We are a wildlife sanctuary as well as one for pets and we see foxes nearly every day. One family has a den next door to the badgers, it’s in a sett they abandoned some years ago. To see the badgers you have to get up while it’s still dark, they are nocturnal and don’t come out in daylight hours. Foxes also hunt at night but their habits are changing as they now live in closer proximity to humans and we often see them during the day.
So it wasn’t unusual to see a big dog fox at 6.0am this morning. He was heading for home but what was surprising was the way he was pelting across the fields. Normally the foxes saunter home, pitter patter with lots of diversions, but this Mr.Fox was streaking as though the hounds of hell were after him. I expected to see dogs or hunters chasing after but there was no-one. Why was he in such a hurry?
A few minutes later and he came out again, this time a vixen was with him. They both set off running as fast as they could and when a fox is at top speed, you can barely see their legs touch the ground. They seemed to float across the grass, almost a blur as they shot past me. Mr. Fox was turning his head to encourage his mate, he was excited, it looked as though he was telling her ‘Come on, hurry up’.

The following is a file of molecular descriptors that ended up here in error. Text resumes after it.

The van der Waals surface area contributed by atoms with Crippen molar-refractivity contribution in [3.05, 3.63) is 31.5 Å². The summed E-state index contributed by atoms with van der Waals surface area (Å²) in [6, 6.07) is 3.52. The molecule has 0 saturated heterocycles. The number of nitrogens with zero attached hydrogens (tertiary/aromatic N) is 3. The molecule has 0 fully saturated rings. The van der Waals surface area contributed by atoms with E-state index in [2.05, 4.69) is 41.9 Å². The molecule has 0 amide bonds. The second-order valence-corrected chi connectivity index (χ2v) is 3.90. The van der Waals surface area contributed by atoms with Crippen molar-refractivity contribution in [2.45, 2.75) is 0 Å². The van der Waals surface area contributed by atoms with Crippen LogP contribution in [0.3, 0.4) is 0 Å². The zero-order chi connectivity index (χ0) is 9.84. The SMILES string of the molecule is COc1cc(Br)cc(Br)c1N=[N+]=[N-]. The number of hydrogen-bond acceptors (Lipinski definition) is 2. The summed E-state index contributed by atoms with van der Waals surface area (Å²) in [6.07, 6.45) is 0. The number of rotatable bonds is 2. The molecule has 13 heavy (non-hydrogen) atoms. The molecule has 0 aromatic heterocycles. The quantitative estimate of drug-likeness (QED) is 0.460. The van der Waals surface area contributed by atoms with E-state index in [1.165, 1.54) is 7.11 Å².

I watched as they disappeared through a hedge close to the village. Beyond it were some chicken sheds and a run but there was no squawking or flying feathers so that wasn’t where they were going. Had Mr.Fox found a dustbin with some thrown away ready meal? Or some chicken nuggets outside the takeaway? I waited a while but they didn’t come back so it must have been a real feast.
The behaviour of foxes has definitely changed over recent years. They have become less afraid of humans and used to living in an urban environment. Did Mrs. Fox stay home with the little ones while Daddy went out to forage for food? And did he then come to fetch her when he found something really tasty? This seems the most likely explanation – I’ve never known a fox to fetch his mate to share his breakfast before.